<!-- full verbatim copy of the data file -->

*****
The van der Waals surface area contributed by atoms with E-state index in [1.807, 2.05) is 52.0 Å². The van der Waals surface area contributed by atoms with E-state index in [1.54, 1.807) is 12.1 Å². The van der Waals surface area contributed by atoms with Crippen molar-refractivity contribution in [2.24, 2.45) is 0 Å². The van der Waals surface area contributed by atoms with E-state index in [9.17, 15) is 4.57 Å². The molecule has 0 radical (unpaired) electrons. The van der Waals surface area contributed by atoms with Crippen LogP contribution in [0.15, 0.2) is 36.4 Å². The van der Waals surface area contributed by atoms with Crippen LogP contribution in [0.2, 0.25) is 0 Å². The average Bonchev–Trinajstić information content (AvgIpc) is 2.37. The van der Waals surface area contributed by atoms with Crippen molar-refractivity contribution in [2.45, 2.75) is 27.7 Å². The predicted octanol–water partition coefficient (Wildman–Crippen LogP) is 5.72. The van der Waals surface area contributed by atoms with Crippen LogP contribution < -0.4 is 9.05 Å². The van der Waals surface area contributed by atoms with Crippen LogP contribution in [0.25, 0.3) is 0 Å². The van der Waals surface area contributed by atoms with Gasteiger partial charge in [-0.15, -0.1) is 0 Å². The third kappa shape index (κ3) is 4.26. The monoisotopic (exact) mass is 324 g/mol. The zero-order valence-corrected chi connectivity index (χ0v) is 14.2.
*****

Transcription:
The van der Waals surface area contributed by atoms with E-state index in [1.807, 2.05) is 52.0 Å². The van der Waals surface area contributed by atoms with E-state index in [1.54, 1.807) is 12.1 Å². The van der Waals surface area contributed by atoms with Crippen molar-refractivity contribution in [2.24, 2.45) is 0 Å². The van der Waals surface area contributed by atoms with E-state index in [9.17, 15) is 4.57 Å². The molecule has 0 radical (unpaired) electrons. The van der Waals surface area contributed by atoms with Crippen LogP contribution in [0.15, 0.2) is 36.4 Å². The van der Waals surface area contributed by atoms with Crippen LogP contribution in [0.2, 0.25) is 0 Å². The average Bonchev–Trinajstić information content (AvgIpc) is 2.37. The van der Waals surface area contributed by atoms with Crippen molar-refractivity contribution in [2.45, 2.75) is 27.7 Å². The predicted octanol–water partition coefficient (Wildman–Crippen LogP) is 5.72. The van der Waals surface area contributed by atoms with Crippen LogP contribution < -0.4 is 9.05 Å². The van der Waals surface area contributed by atoms with Crippen LogP contribution in [0.25, 0.3) is 0 Å². The van der Waals surface area contributed by atoms with Gasteiger partial charge in [-0.15, -0.1) is 0 Å². The third kappa shape index (κ3) is 4.26. The monoisotopic (exact) mass is 324 g/mol. The zero-order valence-corrected chi connectivity index (χ0v) is 14.2.